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re: propaganda and mind control techniques

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  • SMARTNEWS@xxx.xxx
    1/4 Hi ! Below please find an article I wrote about propaganda and mind control techniques. Sincerely, Neil Brick Propaganda & Mind Control Please use caution
    Message 1 of 1 , Jan 4, 2000
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      1/4

      Hi !

      Below please find an article I wrote about propaganda and mind control
      techniques.

      Sincerely, Neil Brick

      Propaganda & Mind Control

      Please use caution while reading this article. It may be triggering.

      After seeing a variety of articles and letters on and off the web that I
      believed either knowingly or unknowingly used propaganda and/or mind control
      techniques, I thought it would be a good idea to print an article about this,
      so that survivors would be able to recognize these techniques and protect
      themselves against them or avoid them.

      Please note: I haven't listed all techniques below. Please refer to the
      articles listed following the article for additional techniques.

      Name Calling

      This can include being called negative names (used inappropriately) like
      liar, psychotic, paranoid, crazy, communist, etc. The purpose, intentional or
      unintentional, of the usage of these names is to discredit the person they
      are being used on, without discussing the facts of the debate or topic.
      Sometimes names are used to shock the listener, which may put the listener
      into a more susceptible mind state and not critically think about the topic
      but simply accept the negative name or opinion subliminally.

      Glittering Generalities

      Democracy, capitalism or other ideas are often discussed in these terms.
      These terms may be described positively without a critical analysis of all
      sides of the issue.
      The important thing is to look at the ideas behind the terms and analyze them
      critically. A group may also only discuss the positives of the
      organization, ignoring any negative criticism about the group. The important
      thing is to check out any group or organization as completely as possible
      before joining. But I believe it is also important to trust people when they
      are safe, so that we can recover by sharing and connecting.

      Exaggeration

      A user of propaganda may use terms like "many," "a lot," "numerous," or "a
      few" without backing up these numbers or statistics. The usage of these words
      may make a person or organization look better or worse without data or
      substantial proof.

      Emotional Manipulation

      Sometimes it is important to look at the argument(s) with as little emotion
      as
      possible, and try to see the facts only.

      From http://carmen.artsci washington.edu/propaganda/fear.htm, "...there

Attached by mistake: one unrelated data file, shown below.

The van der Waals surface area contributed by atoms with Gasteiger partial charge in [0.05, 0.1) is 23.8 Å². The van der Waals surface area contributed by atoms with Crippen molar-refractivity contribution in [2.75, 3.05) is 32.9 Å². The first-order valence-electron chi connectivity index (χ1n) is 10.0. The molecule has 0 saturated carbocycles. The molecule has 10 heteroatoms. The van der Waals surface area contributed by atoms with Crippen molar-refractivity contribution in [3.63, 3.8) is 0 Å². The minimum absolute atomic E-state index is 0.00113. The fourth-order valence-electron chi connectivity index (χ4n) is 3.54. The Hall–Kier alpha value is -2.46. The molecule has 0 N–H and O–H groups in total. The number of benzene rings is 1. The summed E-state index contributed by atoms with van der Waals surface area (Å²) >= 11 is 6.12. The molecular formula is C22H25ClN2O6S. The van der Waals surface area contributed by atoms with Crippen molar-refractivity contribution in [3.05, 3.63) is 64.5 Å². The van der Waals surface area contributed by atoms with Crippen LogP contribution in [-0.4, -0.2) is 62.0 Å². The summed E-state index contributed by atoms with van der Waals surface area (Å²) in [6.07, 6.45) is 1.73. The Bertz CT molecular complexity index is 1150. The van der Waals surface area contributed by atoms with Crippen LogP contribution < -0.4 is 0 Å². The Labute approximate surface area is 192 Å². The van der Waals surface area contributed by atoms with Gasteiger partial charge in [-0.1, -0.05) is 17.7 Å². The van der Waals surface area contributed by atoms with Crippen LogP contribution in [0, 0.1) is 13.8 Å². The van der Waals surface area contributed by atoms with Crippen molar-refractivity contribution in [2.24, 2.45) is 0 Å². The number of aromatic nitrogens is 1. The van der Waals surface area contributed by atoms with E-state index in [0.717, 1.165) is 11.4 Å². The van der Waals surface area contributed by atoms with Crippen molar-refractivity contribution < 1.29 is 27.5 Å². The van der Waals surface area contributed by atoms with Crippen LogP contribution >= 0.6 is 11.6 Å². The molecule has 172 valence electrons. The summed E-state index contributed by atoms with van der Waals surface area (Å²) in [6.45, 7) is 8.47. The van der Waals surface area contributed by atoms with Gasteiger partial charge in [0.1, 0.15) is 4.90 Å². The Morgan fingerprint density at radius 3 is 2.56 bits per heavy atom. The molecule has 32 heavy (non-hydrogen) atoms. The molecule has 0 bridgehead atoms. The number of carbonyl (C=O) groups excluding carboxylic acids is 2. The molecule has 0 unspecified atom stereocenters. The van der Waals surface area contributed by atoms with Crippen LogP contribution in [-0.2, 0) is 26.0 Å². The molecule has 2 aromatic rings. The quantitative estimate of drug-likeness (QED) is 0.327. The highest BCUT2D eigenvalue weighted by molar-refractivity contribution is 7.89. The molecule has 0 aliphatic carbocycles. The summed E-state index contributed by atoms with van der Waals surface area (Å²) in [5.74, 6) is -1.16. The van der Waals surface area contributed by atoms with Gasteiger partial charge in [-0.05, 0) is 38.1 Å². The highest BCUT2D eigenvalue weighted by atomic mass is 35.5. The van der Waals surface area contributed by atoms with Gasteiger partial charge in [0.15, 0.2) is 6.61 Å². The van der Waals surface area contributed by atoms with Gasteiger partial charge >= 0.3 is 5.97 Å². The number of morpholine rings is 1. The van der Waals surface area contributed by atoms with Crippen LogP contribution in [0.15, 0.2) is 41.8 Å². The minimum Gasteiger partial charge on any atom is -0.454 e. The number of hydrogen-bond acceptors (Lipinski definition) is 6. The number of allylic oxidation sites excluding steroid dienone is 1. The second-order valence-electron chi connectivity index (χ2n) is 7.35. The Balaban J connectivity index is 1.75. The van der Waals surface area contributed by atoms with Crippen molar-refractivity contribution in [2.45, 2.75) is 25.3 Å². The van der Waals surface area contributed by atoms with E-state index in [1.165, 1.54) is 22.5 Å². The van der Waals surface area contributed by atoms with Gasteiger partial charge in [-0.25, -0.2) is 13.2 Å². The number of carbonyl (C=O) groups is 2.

are four elements to a successful fear appeal: 1) a threat, 2) a specific
      recommendation about how the audience should behave, 3) audience perception
      that the recommendation will be effective in addressing the threat, and 4)
      audience perception that they are capable of performing the recommended
      behavior." Groups may also use these techniques on their members. They may
      say, "If you don't do this, then the world will end, we will close, etc." For
      members that are very needy or attached to the organization or person making
      the statement, this threat may be very difficult to ignore.

      In E-mail, this may be caused by the use of capital letters or other
      techniques. The writer may say things like, "apples are always red," and
      then, "apples are always blue," to cause confusion in the reader and make
      them more susceptible to the ideas in the E-mail. While the mind is trying to
      figure out which statement is true, the reader's mind may become more
      susceptible to the suggestion or idea.

      Sutphen in his article talks about "Shock and Confusion," how people go into
      a meditative state when scared and are more likely to be compliant to the
      second suggestion. If people are made to feel guilty that they were given
      something, they are more likely to follow the next command, like give money,
      etc.

      For survivors, I think the important thing is to realize when these
      techniques are being used on us. To fight the second suggestion and not
      follow it blindly. This may entail leaving the area immediately and going to
      a safe spot. Online this may mean reading certain E-mails with support people
      present. And to avoid those that may use these suggestions on us whenever
      possible. Learning how to develop safe support systems and safe resources can
      help with this. I believe it is dangerous to believe that we can't be MC'ed.

      Guilt may also be used as a technique, especially on survivors. Making
      people feel like they haven't done enough for a particular group or
      organization, asking people to do things without considering all sides of the
      issue or their own needs.